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(c) Oerlikon
18.04.2019

The materials that the future is made of ...

At home, at work, on the street, in the sky, on the water, even in space, technical textiles and nonwovens are swinging towards ever higher performances in amazing applications. Versatile and light, but sometimes stronger than metal, these materials of the future gain their superpowers from the interaction of precisely coordinated textile systems. At Techtextil in Frankfurt am Main from May 14 to 17, 2019 in Hall 3, B06, Oerlikon will be showing chemical fiber applications made of polyester, polypropylene and Co. and what they can do in these fields.

At home, at work, on the street, in the sky, on the water, even in space, technical textiles and nonwovens are swinging towards ever higher performances in amazing applications. Versatile and light, but sometimes stronger than metal, these materials of the future gain their superpowers from the interaction of precisely coordinated textile systems. At Techtextil in Frankfurt am Main from May 14 to 17, 2019 in Hall 3, B06, Oerlikon will be showing chemical fiber applications made of polyester, polypropylene and Co. and what they can do in these fields. However, these exhibits are only a communicative means to an end, as Oerlikon is primarily interested in placing the associated machinery and plant solutions at the centre of discussions with trade fair visitors.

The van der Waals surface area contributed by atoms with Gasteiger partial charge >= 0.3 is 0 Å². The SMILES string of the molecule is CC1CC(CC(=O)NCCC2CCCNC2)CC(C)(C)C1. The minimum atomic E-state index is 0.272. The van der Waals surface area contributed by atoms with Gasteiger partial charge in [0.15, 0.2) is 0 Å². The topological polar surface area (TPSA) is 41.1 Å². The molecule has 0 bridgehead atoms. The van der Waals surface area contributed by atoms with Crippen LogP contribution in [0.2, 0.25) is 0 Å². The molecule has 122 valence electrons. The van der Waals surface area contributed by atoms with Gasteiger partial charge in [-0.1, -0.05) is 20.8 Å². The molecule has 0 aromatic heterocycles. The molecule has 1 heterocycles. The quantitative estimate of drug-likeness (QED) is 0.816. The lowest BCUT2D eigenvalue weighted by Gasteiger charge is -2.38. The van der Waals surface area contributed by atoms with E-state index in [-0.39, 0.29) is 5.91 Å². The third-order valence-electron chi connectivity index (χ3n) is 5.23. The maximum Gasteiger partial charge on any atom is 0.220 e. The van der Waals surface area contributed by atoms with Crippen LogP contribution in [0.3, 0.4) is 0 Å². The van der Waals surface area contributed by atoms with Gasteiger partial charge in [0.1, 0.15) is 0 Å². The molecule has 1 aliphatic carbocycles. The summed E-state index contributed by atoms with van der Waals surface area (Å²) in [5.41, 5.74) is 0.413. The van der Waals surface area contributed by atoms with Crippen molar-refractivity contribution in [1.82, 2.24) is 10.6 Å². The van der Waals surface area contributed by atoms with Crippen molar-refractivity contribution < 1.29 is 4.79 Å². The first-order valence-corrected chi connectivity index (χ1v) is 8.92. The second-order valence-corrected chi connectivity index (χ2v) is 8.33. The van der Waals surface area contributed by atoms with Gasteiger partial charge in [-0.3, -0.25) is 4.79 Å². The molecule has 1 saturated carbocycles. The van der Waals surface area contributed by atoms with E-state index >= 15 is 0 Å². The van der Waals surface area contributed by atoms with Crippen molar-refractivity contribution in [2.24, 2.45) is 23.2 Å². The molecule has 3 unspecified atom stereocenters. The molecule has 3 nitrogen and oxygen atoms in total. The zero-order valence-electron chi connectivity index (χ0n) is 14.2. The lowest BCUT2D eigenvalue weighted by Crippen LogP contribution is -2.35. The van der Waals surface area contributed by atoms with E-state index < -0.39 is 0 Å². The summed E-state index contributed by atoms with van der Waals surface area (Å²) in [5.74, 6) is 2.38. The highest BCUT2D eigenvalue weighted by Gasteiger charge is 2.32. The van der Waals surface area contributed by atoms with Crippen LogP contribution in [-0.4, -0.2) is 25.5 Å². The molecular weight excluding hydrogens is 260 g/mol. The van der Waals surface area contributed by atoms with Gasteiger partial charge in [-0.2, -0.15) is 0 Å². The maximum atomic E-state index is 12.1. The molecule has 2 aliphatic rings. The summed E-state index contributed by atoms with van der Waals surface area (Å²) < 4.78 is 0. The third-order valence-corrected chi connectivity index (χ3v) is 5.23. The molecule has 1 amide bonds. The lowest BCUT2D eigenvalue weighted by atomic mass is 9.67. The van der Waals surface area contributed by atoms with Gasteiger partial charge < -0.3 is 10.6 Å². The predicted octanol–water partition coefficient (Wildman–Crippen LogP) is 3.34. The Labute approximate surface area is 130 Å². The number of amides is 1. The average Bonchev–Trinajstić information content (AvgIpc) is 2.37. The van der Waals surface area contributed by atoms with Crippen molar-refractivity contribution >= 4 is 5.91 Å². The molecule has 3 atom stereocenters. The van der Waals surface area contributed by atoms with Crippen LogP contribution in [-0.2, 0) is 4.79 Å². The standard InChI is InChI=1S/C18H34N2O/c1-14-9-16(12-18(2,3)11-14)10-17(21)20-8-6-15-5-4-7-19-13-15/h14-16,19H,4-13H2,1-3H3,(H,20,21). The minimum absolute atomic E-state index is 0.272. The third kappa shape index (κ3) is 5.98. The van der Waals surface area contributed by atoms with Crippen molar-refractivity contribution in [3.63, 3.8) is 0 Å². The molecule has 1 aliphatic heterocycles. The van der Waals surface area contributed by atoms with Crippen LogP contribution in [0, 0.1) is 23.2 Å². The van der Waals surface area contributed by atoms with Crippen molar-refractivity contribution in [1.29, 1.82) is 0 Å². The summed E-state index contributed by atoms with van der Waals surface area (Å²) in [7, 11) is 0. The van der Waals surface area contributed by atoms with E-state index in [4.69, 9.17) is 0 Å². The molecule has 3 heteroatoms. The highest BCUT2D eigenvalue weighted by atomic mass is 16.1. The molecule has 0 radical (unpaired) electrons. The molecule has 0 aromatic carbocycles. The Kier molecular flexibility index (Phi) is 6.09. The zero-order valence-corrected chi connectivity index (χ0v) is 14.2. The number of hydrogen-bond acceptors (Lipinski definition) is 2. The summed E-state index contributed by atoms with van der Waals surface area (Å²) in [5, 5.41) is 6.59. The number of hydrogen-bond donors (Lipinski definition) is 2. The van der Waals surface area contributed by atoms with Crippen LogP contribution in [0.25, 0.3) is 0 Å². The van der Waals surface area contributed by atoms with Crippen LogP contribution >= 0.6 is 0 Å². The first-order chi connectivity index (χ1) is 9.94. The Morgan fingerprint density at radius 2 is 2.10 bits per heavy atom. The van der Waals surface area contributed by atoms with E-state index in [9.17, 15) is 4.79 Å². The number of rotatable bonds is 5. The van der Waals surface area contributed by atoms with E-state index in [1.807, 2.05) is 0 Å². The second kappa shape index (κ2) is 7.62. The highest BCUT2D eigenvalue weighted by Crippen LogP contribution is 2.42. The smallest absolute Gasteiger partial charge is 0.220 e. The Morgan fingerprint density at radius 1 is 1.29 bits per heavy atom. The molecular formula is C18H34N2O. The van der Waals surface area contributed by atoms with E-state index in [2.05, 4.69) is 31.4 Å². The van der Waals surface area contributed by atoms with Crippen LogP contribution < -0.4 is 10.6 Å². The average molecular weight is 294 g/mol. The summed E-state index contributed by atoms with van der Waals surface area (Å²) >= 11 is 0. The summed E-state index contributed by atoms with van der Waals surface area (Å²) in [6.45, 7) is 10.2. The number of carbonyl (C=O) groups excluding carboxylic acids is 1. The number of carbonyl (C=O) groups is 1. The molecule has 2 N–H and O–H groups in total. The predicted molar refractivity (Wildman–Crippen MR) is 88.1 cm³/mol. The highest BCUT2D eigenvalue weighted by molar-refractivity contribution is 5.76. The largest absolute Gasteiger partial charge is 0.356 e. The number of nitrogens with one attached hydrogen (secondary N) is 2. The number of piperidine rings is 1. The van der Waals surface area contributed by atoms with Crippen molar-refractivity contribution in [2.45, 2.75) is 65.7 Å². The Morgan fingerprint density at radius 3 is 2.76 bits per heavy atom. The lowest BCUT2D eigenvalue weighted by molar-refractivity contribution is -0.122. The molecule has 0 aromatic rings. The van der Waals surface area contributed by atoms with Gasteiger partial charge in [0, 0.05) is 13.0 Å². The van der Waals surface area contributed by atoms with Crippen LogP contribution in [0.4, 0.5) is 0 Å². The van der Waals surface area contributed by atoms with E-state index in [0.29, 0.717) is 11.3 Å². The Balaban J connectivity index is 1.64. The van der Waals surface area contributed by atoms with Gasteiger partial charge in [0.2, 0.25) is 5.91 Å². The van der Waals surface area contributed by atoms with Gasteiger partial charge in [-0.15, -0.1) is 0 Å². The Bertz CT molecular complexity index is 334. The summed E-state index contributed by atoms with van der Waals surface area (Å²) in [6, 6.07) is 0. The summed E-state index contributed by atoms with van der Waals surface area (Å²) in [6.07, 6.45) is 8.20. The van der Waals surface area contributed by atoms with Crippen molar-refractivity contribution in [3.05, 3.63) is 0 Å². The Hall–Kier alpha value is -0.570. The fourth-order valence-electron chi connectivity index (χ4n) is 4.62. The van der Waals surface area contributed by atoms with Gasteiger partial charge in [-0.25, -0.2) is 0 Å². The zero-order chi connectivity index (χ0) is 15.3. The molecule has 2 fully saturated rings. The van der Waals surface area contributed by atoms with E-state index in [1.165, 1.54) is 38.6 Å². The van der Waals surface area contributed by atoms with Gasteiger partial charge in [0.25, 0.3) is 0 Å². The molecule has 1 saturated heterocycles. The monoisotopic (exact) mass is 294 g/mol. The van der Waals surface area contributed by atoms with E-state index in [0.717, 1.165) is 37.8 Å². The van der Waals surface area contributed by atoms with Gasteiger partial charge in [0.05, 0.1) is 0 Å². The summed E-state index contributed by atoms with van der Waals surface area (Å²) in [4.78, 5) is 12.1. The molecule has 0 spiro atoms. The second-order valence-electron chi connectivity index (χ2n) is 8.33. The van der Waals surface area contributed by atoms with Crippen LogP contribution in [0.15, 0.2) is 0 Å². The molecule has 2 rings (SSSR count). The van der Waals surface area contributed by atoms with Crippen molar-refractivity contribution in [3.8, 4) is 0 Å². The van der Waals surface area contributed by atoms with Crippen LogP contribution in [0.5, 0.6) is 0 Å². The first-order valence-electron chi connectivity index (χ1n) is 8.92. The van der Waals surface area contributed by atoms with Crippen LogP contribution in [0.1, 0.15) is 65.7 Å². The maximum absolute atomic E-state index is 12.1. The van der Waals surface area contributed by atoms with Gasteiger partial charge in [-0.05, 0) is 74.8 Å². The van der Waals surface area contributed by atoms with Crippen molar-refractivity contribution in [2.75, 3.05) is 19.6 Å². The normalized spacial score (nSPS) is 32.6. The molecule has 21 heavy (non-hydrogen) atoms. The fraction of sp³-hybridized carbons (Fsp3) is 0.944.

More than two thirds of all technical innovations are directly or indirectly based on new materials, says the German Research Ministry. One could add: The key to a more advanced world, for technological products with amazing functions, breathtaking performance and greater environmental benefits, is also to improve the properties and processing of materials. This applies first and foremost to textiles. Probably no other fabric is so strong as a "team player" who draws its strength from its cohesion. A single polyester thread, for example, looks inconspicuous. Processed into a thigh-thick special weave, however, high-strength High Modulus/High Tenacity fibers anchor floating oil platforms in the deepest waters. These kilometer-long "Mooring Ropes" withstand a breaking load of well over 1,000 tons and perform their task better than steel. For decades, Oerlikon Barmag has been offering special solutions for the production of so-called industrial yarns (IDY) that are tailored to customers worldwide. "We will once again be presenting numerous innovations at this trade fair to inspire our customers," explains Dr.-Ing. Dipl.-Chem. Roy Dolmans, Technology Manager IDY and R&D Filament Processing.

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Oerlikon